THE
trade has hit out at British Airways for throwing the start of the summer
holiday season into disarray.

Angry
agents and operators were stunned the flag carrier couldn’t prevent wildcat
strikes that left thousands of passengers stranded at Heathrow on Friday July
18 – one of the most important dates in the calendar due to the start of the
school holidays.

Staff
walked out over the introduction of a new swipecard entry system to log start
and finish times.

The
trade is also fuming at the lack of communication from BA and is demanding to
know how it will compensate them and their passengers.

In
another setback, two bombs planted by Basque separatist group ETA rocked Benidorm
and Alicante last week.

TUI
UK managing director Chris Mottershead issued a plea for calm as the Foreign
Office warned UK visitors to Spain to be vigilant.

ABTA
president and Travelscene sales director John Harding said of the BA affair:
“To allow this to happen, knowing it was going to affect the peak summer
departures, was badly considered to say the least. Why couldn’t they have
delayed the change until a rainy weekday in October?”

Agents
were forced to spend the weekend handling irate calls from customers and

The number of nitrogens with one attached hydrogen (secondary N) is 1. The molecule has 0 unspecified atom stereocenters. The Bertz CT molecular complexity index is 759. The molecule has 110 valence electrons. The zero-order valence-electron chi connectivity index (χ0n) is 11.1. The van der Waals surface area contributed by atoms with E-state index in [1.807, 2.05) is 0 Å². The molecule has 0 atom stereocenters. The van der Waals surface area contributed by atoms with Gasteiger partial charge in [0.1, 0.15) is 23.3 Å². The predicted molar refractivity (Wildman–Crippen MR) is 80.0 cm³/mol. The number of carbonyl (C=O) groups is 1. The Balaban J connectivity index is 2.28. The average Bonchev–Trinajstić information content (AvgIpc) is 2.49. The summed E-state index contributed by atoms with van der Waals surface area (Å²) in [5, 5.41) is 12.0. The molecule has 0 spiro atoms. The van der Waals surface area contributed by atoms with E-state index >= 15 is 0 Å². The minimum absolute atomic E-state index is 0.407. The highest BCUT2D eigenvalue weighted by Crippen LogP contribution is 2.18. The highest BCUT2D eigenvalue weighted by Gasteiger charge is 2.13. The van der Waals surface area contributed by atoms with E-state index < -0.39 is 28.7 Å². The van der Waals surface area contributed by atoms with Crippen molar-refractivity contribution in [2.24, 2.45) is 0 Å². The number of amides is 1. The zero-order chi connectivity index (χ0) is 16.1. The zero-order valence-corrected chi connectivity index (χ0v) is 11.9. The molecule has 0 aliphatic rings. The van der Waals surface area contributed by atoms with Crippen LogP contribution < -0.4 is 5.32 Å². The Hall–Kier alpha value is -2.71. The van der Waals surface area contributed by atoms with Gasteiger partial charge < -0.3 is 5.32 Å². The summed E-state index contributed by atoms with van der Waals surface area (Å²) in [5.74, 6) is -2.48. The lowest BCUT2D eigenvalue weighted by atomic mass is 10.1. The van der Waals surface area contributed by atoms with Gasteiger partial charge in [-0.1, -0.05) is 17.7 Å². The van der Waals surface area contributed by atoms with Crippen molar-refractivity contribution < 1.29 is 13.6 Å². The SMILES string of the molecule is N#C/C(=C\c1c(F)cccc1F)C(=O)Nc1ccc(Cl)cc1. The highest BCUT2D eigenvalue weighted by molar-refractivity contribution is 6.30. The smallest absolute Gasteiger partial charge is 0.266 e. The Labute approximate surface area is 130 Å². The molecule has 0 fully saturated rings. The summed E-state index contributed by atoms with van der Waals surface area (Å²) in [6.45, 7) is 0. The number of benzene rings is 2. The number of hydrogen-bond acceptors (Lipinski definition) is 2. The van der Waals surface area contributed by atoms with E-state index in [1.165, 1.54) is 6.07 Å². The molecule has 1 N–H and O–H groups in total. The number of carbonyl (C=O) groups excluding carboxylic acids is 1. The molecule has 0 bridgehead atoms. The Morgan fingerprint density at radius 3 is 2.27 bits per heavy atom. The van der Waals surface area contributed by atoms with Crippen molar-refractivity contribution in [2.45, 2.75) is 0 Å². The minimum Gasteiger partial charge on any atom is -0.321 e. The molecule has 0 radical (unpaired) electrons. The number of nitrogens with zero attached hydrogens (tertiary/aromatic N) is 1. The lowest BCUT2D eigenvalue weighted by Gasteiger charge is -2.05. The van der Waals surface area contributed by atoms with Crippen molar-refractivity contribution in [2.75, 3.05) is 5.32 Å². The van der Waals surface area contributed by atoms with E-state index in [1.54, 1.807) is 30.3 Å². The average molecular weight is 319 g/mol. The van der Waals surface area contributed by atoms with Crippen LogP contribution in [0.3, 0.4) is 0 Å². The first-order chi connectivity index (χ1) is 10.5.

rebooking or refunding clients. Many were forced to do this without a clear
picture of what was happening because of a lack of information from the
airline.

Travel
Trust Association director Todd Carpenter said the first contact he had with BA
was an e-mail received on Monday July 21.

ABTA
aviation chief Sandy MacPherson said BA would have to compensate agents for the
extra work.

“The
question is, who is going to pay for the additional costs? Rebooking
passengers, dealing with people who want to reroute and refunding others all
costs the agent money,” he said.

BA
is believed to be considering launching a temporary agent incentive scheme to
try to prevent a slump in bookings. Rivals Virgin and EasyJet claim to have
benefited from BA’s problems, while customers at MacPherson’s Voyager Travel
agency have asked not to fly with BA.

“We
said there could come a day when BA needs the trade and this appears to be it,
but the airline may rue the way it has treated travel agents in recent years,”
MacPherson said.

BA
chief executive Rod Eddington issued a public apology to the thousands of
passengers whose travel plans were disrupted.

More
than 400 long and short-haul flights were cancelled and long delays continued
until late last week.